With all we hear about China and how difficult it is for the body of Christ to meet corporately, I was pleasantly surprised to hear the church there is growing.
My friend sent me an email recently and shared how God is moving in her country. She reminded me that individuals make up the church, and each person must be the church to someone. But in China, and many countries, when the person you want to reach for Christ is your elder, it can be extra challenging because you are going against the social norm and becoming the spiritual parent.
She explained that when your elder is a non-believer, you must start by introducing Jesus in a relevant way that meets a felt need. You pray for God to give you authority—even if the non-believer is your family member who is older than you and has relational authority over you. Such is the story of Ying (not her real name). Ying recently went home to be with family over a national holiday.
From Ying: “Honestly, in the past I never knew how to transition our family chit-chats into something that’s more spiritual. But over the years as I’ve been trained in our weekly outreaches, I now know that God is exactly what they need, so I no longer hem and haw. It helped to bathe this entire trip in prayer…and this time, I simply just told them about God, how He opened my womb and saved my marriage.”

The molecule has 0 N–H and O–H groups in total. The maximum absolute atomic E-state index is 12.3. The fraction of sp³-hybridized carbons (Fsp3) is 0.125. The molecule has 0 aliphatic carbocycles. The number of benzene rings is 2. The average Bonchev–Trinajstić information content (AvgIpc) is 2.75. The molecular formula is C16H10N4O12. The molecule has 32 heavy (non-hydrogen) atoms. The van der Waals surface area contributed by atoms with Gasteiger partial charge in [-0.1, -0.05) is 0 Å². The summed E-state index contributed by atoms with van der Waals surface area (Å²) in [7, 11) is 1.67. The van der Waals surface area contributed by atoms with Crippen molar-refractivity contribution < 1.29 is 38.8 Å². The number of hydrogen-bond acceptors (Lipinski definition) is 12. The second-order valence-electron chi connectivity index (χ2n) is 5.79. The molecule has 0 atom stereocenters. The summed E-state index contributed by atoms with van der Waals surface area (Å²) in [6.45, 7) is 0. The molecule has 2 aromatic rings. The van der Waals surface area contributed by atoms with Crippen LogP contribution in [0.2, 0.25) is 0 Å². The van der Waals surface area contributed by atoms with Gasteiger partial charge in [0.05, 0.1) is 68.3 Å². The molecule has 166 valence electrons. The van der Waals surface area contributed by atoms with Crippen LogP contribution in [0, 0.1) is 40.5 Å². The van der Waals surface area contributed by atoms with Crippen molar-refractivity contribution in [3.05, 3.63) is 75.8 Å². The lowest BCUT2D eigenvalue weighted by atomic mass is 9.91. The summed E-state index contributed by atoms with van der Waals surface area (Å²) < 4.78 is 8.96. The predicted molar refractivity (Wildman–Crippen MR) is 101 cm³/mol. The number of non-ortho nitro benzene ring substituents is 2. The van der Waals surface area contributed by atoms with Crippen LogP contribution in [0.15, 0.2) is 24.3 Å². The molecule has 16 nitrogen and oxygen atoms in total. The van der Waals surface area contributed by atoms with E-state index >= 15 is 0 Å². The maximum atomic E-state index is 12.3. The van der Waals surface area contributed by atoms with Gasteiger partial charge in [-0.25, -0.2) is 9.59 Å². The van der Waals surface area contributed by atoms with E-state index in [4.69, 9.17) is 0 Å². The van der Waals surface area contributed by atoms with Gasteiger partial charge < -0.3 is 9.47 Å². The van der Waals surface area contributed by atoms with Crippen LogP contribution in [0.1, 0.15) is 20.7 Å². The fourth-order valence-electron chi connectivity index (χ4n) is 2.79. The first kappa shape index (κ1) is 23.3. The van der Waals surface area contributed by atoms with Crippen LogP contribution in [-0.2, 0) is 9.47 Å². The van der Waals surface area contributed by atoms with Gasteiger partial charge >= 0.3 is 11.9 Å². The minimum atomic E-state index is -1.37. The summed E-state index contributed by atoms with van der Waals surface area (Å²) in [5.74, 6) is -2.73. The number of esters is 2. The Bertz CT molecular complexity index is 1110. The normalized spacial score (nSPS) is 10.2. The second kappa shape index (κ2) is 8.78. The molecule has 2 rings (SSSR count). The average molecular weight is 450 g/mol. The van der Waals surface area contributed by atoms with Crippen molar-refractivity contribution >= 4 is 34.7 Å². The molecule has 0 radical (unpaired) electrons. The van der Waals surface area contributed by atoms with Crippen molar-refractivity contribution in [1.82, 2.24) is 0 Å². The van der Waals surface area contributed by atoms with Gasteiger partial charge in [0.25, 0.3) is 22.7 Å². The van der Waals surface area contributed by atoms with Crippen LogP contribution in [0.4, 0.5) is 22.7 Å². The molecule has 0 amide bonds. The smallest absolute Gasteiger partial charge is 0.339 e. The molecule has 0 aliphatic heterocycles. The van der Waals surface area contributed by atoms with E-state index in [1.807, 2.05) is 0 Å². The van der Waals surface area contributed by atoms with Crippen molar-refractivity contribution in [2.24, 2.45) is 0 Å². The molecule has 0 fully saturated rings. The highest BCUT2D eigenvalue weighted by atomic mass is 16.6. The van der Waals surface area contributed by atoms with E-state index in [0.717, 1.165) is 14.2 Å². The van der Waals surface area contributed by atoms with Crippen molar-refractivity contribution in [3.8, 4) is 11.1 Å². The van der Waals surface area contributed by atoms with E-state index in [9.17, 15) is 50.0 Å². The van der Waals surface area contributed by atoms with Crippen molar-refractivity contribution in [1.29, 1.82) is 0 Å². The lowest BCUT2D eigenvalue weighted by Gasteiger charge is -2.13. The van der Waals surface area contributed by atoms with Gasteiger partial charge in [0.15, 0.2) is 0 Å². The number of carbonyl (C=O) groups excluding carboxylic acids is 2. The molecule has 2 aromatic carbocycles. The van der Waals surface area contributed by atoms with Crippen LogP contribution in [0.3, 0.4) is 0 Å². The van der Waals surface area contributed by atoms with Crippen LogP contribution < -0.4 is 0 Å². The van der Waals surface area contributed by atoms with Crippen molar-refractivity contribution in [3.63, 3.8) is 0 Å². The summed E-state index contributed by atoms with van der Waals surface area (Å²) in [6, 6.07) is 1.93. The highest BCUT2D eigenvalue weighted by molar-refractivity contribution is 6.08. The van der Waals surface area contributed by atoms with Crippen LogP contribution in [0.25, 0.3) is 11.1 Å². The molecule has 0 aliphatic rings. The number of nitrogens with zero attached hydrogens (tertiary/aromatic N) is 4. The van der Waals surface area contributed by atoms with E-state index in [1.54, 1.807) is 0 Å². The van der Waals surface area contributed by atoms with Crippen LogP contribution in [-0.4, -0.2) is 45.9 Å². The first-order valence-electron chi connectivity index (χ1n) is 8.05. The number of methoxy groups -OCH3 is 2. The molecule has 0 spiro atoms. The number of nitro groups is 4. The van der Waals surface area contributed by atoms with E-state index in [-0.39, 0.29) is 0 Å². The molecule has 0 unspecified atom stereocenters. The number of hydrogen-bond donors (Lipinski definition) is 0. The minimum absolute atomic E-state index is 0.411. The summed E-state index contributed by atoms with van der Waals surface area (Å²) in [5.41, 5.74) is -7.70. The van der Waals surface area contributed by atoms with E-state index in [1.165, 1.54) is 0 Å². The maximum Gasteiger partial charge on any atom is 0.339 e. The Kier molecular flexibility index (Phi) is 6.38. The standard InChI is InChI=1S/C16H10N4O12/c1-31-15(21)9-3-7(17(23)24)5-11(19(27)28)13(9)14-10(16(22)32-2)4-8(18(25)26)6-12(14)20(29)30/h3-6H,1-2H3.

“As I talked, it suddenly dawned on me that what was missing all along wasn’t so much of my ’skillset’ as it was my ‘mindset’ of being unapologetically passionate about God and His work in my life. I just had to tell it, and when I did, it felt so natural. The best part was, our elders sat quietly…and listened!”
Ying’s words touched me. I am thankful to have a legacy of faith, a genealogy of godliness, and a history of holiness. At our family gatherings, things naturally turn to spiritual discussions. Not theological discussions—more like examples of how we have seen God working in, around, and through us. But could I do what Ying did? Could I unapologetically and passionately share about God and His work in my life? I feel unequipped to share the gospel.
Sharing Christ isn’t so much about my skillset as my mindset.
My screen blurred. This young woman had much to lose. Not only were her family relationships at risk but potentially her job and life. Would I be willing to do the same if in her shoes?
In my home country of America, I am free to attend worship, speak freely of what God has done in my life, and openly ask a server if I can pray for him or her—and then do so in the restaurant. But do I?
In the quietness of my office, I prayed: Lord, make me bold in the faith, willing to uphold and share your name and the gift you so freely give to those who need you. Amen.
Rather than just pray for God to give me opportunities, I should follow Ying’s example and share what God is doing in my life. Will you join me in making and taking opportunities to share Christ?
How does this phrase: “Sharing Christ isn’t so much about my skillset as my mindset,” affect you? Do you have a similar experience? Connecting with you and getting to know you is important to me. Please share your thoughts in the comments below.